There are occasional lenders who will lend with credit scores below 600, but they are very rare.   Have you put in a request on the Zillow mortgage marketplace?    If there is no one there who is willing to offer you a loan even with an incredible interest rate, then perhaps you have your answer.     If ZMM fails you, then your local credit union where you've had a long term relationship and where you can have face to face discussions with the loan officer may be your best bet.

You clearly know that there is a reason lenders don't like credit scores below 600.   The economy is in a mess and lose lending practices have contributed.   A low FICO score suggests there have been financial decisions in the past that were not the soundest.   You've identified those, so can move beyond.

Renting is not throwing money away in the current climate.  It may be saving you money.

  • June 27 2009
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Profile picture for sarah644
Well no one is understanding my question.  I don't care if we have a higher interest rate, we just want to get a loan for a house. We do not want to rent for a year and throw more money away for someone else's mortgage. I don't understand why all the answers have seemed to imply that lenders would be "pushing" us into a loan we couldn't afford when it's the complete opposite. We CAN afford it, and we can't find anyone who is willing to help us. Not one time has anyone asked what our actual income is. Does it not matter how much money we actually make these days? SO if our stupid credit score was higher, but made less money, we'd be able to get a loan?? Where is the sense in that??
  • June 27 2009
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Nike, AKA Black Courtney, you are delusional and when Zillow looks and sees that you are posting from the same IP, pretending to be 2 different people, it will be very clear what your pathetic motivations are.

May I suggest you acquire a life and move on.

Sarah, you should wait for your scores to go up so you don't end up being taken by people far too hungry to make buck off of you rather than help you. Don't buy into the self righteous  BS that some throw out there and hope it sticks. People like Nike and his doppelganger are not at all interested in your well being. Working your score up a few notches will save you in the long run. If you have that much down, you should work your score to a place where a conventional loan works for you. What I was trying to explain to you and the shoe salesman was that an FHA loan is not in your best interest if you have that kind of down payment. Get your scores up!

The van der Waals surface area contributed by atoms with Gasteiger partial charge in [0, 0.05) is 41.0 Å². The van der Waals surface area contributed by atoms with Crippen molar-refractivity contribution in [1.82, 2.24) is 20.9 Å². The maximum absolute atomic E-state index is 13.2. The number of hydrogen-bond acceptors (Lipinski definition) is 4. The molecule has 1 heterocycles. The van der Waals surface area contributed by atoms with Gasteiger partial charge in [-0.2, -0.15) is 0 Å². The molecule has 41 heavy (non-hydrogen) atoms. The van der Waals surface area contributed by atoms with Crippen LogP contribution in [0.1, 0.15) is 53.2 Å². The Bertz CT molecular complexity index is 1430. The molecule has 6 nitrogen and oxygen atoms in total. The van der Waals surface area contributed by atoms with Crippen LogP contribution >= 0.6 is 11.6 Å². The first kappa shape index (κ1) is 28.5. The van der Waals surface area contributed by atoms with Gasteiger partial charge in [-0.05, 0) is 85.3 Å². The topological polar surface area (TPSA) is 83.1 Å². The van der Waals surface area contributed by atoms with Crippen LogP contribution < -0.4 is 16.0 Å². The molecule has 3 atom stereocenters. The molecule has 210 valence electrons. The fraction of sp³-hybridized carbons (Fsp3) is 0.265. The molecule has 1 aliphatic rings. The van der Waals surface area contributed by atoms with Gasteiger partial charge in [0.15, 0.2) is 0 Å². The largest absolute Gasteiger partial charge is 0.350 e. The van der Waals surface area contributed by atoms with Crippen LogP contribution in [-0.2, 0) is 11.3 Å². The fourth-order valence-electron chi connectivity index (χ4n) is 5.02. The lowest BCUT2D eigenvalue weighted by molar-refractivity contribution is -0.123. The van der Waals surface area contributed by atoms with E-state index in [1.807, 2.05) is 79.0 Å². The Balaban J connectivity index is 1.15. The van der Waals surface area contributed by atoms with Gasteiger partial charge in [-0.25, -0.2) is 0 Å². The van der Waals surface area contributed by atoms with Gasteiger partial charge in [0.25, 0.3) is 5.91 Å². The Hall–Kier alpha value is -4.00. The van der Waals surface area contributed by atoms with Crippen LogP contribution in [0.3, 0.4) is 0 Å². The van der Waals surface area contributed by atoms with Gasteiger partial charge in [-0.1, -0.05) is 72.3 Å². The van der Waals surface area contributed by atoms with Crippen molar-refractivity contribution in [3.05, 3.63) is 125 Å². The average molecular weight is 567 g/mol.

• June 27 2009
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Profile picture for sarah644
I appreciate all the answers. What I truly don't understand is why everyone is so fixated on "waiting" for my credit score to go up. I currently am renting in Hawaii for $2400/month and have never had a problem making the payment. The reason for my credit not being so good is from being a college student for 7 years and not being able to make enough money to get by and ended up with all the student loans and a few credit cards. I am almost debt free. My husband is working for a family business that has been around for almost 40 years and I have a full time job offer in MN as a dental hygienist. All we want to do is buy a house (approximately 190,000) and we have 50,000 for a down payment. We will obviously be able to afford the monthly mortgage, tax, and insurance payments. Can someone please recommend a lender in MN that would be willing to work with us on getting approved for a loan??
  • June 27 2009
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Wow, go Nike!  As a woman in this field, you make me proud. I found Gregory's post truly infantile too (LOL, GREAT word!).  You are so right. We really should get back to the business of giving advice and stop the petty bickering amongst ourselves.  I found Gregory's post to be rather sad...such pettiness..And what was the dig about the name for? 
Nike,  keep doing what you are doing.  Some of us think you give excellent advice.  I do remember the manual underwrite days with great fondness.  I have actually learnt from you today, and thank you for that.
Yeah, be genteel and all that and ignore Gregory and all others like him.
  • June 27 2009
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Actually. Denny, no that is not what I was suggesting.  As an FHA certified Underwriter since 1997 as well as a Certified Mortgage Consultant (CMC), who has originated FHA loans since 1996, I am STATING, not suggesting that there are still Lenders out there who will manually underwrite this file and based on the criteria I also stated, approve her for a standard, regular old run-of-the-mill FHA loan.

To clarify, that would mean a 3.5% down payment, the exact same rate as any other FHA loan out there today i.e 5.5% as at Friday, and every other FHA benefit eligible. 

I assume you are a Lender or Banker, and are limited only to your Bank's programs.  I must also assume, since you apparently did not understand that part of my post, that you were not around in the days when there were no Fico scores and we actually looked at the borrower's TOTAL profile, rather than one item, a credit score, to issue FHA  loan approvals.